I suppose I, and critics like me, bear partial responsibility for the imbalance. I’ve given high scores to Cabs, Chards, Pinots etc. for many years, and lesser scores to varieties you can call “alternative.” Consumers naturally respond to our recommendations with their buying behavior. If we critics had given higher scores to some of these alternatives, perhaps consumers would have responded with their credit cards. I suppose we would have, had the wines been better. It’s a chicken-and-egg thing: it takes time for a vintner to perfect a new bottling, but it also requires recouping the expenses she must invest. But perhaps this is crying over spilled wine.
This paucity of choice in California has been a detriment to the consumer. No wonder people, including me, are drinking cocktails like there’s no tomorrow–bartenders are pushing the envelope in terms of creativity, surprise and excitement. Craft beer, too, is as hot as I’ve ever seen it, with beer trails opening up and down California. Wine by contrast has become, well, a bit stuffy. It feels like it’s losing its buzz.
By now you’ve all heard about California’s record 2012 harvest, at 4.4 million tons the largest ever. It edged out the previous record, in 2005, and was up 11% over 2011’s harvest, which was more in line with historical averages.
I don’t think anyone foresaw how big 2012 would be. Here in California, I remember the anecdotes that started to be heard last summer about “bigger than normal.” On Sept. 18, Allied Grape Growers, a Fresno-based growers association, predicted the crop would hit 3.7 million tons, which would have made it the second largest ever. That turned out to be a serious underestimate.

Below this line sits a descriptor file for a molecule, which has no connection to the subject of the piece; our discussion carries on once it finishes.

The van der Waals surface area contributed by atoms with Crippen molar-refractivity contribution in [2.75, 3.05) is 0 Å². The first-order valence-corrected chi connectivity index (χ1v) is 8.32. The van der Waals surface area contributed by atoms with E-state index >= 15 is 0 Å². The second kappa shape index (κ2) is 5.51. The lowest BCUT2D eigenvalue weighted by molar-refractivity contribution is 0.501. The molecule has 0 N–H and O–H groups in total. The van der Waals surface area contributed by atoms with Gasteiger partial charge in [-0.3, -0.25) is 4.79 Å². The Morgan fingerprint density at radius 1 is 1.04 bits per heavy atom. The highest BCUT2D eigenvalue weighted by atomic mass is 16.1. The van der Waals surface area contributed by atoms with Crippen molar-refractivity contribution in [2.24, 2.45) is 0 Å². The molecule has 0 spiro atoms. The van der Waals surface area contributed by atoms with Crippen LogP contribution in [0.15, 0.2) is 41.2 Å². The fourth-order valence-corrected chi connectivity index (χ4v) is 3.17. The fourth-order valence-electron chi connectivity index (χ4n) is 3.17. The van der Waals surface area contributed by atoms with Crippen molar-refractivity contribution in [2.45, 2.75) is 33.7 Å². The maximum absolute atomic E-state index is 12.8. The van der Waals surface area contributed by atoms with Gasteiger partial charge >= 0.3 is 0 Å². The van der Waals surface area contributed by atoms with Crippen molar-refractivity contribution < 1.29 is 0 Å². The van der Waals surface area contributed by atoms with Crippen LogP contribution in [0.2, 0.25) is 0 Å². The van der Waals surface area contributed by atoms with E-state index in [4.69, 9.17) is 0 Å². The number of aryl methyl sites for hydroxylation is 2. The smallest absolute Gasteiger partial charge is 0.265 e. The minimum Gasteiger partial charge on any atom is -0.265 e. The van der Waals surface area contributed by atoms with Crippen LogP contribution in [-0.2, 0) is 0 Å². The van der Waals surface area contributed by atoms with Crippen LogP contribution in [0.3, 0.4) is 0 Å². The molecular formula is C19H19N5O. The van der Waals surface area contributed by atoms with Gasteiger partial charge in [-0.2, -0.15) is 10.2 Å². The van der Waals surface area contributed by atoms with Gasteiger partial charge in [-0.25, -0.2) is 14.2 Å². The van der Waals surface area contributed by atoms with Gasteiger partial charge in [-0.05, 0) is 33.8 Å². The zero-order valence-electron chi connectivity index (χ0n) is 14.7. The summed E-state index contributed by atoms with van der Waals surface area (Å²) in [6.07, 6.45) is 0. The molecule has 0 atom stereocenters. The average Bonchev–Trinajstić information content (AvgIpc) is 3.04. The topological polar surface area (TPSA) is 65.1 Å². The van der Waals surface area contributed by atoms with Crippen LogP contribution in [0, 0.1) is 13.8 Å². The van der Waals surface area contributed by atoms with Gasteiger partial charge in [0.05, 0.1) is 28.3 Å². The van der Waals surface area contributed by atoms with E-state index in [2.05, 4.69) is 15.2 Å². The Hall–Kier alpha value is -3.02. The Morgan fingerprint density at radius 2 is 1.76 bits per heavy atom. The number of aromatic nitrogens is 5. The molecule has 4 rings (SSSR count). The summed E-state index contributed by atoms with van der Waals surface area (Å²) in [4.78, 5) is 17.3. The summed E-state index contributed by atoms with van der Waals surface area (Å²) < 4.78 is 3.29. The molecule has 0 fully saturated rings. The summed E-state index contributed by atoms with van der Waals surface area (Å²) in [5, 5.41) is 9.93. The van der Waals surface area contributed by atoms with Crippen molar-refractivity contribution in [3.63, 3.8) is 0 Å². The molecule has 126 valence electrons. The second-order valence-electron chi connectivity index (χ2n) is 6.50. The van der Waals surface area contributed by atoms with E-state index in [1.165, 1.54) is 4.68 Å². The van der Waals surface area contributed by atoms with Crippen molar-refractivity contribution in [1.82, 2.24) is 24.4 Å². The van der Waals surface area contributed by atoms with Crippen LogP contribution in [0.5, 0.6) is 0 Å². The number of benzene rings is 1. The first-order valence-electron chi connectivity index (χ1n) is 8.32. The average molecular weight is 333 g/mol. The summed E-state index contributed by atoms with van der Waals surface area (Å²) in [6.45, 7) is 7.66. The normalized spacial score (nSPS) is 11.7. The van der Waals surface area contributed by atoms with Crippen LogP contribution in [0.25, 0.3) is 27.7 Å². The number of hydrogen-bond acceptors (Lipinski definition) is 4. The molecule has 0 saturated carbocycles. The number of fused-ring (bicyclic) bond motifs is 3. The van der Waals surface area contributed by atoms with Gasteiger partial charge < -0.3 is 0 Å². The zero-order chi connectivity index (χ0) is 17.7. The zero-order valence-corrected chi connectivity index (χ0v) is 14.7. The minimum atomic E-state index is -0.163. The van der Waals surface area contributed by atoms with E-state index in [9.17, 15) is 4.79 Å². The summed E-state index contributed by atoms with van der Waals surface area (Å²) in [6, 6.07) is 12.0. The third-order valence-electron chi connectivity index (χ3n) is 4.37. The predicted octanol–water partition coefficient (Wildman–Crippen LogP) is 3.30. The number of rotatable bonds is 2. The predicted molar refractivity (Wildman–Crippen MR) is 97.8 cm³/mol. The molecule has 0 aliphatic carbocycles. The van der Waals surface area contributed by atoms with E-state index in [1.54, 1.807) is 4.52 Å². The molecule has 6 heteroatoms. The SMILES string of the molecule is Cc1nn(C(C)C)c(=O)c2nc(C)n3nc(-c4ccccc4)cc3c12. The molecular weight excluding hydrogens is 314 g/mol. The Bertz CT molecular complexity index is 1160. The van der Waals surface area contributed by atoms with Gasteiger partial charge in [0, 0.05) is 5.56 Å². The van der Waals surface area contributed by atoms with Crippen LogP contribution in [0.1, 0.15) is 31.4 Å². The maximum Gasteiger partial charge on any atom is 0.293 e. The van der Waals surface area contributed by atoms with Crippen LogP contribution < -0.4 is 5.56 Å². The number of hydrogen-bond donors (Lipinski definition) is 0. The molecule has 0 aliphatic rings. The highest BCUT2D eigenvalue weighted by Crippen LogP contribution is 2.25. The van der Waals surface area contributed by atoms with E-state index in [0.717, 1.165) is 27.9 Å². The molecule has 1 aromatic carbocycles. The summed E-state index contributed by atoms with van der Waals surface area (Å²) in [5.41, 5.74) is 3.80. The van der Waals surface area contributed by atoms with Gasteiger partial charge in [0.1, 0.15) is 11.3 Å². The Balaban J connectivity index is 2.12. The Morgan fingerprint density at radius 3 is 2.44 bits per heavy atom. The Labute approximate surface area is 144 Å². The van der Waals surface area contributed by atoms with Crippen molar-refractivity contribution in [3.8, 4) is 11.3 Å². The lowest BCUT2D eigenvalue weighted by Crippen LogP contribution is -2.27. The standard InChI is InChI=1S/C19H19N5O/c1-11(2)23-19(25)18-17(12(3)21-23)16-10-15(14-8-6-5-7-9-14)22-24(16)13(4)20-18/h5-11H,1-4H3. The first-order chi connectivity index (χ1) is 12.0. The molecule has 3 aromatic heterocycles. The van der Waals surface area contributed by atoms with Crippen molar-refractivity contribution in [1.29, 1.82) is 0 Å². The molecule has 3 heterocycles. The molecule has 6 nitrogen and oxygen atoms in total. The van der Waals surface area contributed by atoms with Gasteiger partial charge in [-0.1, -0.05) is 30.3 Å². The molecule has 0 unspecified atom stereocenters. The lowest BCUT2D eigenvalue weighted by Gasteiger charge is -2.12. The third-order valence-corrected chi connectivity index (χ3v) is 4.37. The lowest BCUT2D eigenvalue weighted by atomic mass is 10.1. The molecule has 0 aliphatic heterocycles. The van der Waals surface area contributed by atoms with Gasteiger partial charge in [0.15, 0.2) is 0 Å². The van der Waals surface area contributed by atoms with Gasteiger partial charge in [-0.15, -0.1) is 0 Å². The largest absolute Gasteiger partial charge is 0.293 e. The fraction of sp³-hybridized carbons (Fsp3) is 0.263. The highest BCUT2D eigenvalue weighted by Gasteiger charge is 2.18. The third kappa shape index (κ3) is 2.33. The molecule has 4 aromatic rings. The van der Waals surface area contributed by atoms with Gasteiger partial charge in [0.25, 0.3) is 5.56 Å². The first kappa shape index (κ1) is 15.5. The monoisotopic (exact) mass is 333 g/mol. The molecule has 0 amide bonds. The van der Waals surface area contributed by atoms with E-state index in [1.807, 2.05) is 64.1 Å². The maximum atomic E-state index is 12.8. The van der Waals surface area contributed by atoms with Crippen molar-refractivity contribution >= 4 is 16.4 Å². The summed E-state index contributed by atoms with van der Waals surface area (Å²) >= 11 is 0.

By harvest time the rumors of huge crops became frantic realities. On Oct. 19, I wrote, in my Vintage Diary, “Scattered reports of WMs [winemakers] running out of fermentation vessels, having to use storage bins, etc.”
As usual, the largest crops by variety were Chardonnay, Cabernet Sauvignon and Zinfandel, in that order. Prices, as measured by dollars per ton, hit record levels, too: Red wines averaged $879 (up nearly 25% over 2011), whites $624 (up 15%)
Another way of appreciating how huge the crop was is to look at the production of individual varieties and compare them to past vintages. Nearly three-quarters of a million tons of Chardonnay were crushed in 2012, an astonishing 31.5% spike over 2011. Cabernet Sauvignon similarly saw a 20% increase over 2011, while even shy-bearing Pinot Noir was up a dramatic 45% (247,303 tons vs. 170,450 tons). I thought this latter number was so unbelievable, I double-checked it against the Districts where Pinot was grown. District 7 (Monterey-San Benito) was the biggest producer of Pinot in the state, clocking in at more than 54,000 tons–double that of the 2011 crop! Similarly in District 3 (Sonoma-Marin) the Pinot crop was nearly double that of 2011. And so on, all down the line.